A British soldier walks in the Nad-e Ali district of Helmand province of Afghanistan on March 25, 2010.

Public Views Iraq, Afghan Wars as Failures 

Poll finds majority of Americans see both wars as having failed. 

A British soldier walks in the Nad-e Ali district of Helmand province of Afghanistan on March 25, 2010.

A British soldier walks in the Nad-e Ali district of Helmand province of Afghanistan on March 25, 2010.


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Most Americans now believe the wars in Afghanistan and Iraq have failed to achieve their goals for the United States, according to a new poll by USA Today and the Pew Research Center.

This pessimistic outlook has important ramifications for U.S. foreign policy. If President Barack Obama seeks to use military force in other trouble spots, such as Syria or Iran, he will run into huge opposition from war-weary Americans, pollsters and political strategists of both major parties say.

On Iraq, 52 percent of Americans say the United States mostly failed to reach its objectives and 37 percent say the war mostly succeeded. In November 2011, when the last contingent of American combat troops withdrew, there was more optimism. About 56 percent said the war had mostly succeeded and only 33 percent said it had failed.

[READ: Iraq, Afghanistan and Syria Likely Snubbed in Obama's State of the Union]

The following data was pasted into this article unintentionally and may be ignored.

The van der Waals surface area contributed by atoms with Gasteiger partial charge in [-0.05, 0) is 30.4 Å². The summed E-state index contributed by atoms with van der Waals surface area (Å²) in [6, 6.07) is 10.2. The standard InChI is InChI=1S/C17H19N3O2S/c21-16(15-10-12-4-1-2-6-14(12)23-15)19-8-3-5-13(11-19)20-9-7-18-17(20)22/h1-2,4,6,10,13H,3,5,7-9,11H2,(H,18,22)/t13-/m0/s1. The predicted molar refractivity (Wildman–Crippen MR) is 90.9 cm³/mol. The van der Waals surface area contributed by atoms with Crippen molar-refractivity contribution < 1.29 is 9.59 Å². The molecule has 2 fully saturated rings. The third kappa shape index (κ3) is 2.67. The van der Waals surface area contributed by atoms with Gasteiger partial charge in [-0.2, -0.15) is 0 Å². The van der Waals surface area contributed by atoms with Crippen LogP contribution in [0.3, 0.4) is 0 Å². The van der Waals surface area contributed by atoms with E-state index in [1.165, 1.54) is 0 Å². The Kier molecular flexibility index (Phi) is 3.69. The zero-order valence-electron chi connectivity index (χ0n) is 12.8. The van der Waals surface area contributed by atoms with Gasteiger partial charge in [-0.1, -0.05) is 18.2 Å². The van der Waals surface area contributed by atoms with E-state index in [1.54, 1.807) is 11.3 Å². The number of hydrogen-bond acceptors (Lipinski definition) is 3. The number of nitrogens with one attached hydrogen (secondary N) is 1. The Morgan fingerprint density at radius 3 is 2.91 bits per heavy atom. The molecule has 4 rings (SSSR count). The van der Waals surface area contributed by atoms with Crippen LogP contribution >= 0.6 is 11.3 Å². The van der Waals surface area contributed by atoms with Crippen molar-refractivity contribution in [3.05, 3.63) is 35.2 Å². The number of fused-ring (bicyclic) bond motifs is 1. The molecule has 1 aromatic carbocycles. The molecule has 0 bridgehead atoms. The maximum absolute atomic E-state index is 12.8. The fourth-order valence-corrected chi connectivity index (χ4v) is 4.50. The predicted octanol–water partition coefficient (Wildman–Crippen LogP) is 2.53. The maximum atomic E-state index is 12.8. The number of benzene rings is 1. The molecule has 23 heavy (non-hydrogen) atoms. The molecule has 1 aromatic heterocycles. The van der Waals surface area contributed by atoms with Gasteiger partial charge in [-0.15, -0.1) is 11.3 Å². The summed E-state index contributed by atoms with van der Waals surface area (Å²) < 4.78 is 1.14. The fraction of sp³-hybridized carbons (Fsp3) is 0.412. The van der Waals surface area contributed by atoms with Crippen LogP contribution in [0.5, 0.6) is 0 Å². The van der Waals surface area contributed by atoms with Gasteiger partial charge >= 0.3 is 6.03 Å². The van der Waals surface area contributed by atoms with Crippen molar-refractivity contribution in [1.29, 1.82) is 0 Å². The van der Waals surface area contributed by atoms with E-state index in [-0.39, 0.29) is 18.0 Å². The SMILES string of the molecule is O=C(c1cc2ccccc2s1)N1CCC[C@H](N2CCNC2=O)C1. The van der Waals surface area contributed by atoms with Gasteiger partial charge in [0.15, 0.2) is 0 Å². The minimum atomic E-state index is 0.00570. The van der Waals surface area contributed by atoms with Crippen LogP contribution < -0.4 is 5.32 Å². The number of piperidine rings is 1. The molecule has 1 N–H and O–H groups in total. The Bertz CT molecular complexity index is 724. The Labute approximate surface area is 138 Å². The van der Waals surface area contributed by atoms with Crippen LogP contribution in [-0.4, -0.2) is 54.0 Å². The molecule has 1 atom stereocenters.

On Afghanistan, 52 percent say that war mostly failed to achieve American goals and 38 percent say it mostly succeeded. The numbers represent a shift from 2011, when most predicted the war would succeed.

"This shows that the public is more attentive to costly wars than we might expect, even when politicians try to ignore the conflicts," political scientist Christopher Gelpi, told USA Today. Gelpi, of Ohio State University, has studied public attitudes toward the wars in Afghanistan and Iraq.

Violence has been rising in both countries as the American presence has diminished.

[ALSO: U.S. Commander: 'High-Profile, Spectacular' Attacks in Afghanistan Likely to Increase]

In his State of the Union address Tuesday, President Obama portrayed himself as a peacemaker. He noted that when he took office, the United States had nearly 180,000 troops in Iraq and Afghanistan. "Today, all our troops are out of Iraq," he said. "More than 60,000 of our troops have already come home from Afghanistan....Together with our allies, we will complete our mission there by the end of this year, and America's longest war will finally be over."

What may not be over, however, are the recriminations and the negative fallout. If the situation deteriorates in one or both of those countries, and especially if either one becomes another haven for terrorists despite U.S. military efforts to prevent it, Americans are likely to turn against other military interventions in the future.

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Ken Walsh covers the White House and politics for U.S. News. He writes the daily blog, "Ken Walsh's Washington," for usnews.com, and "The Presidency" column for the U.S. News Weekly. He is the author of the new book "Prisoners of the White House: The Isolation of America's Presidents and the Crisis of Leadership." Ken Walsh can be reached at kwalsh@usnews.com and followed on Facebook and Twitter.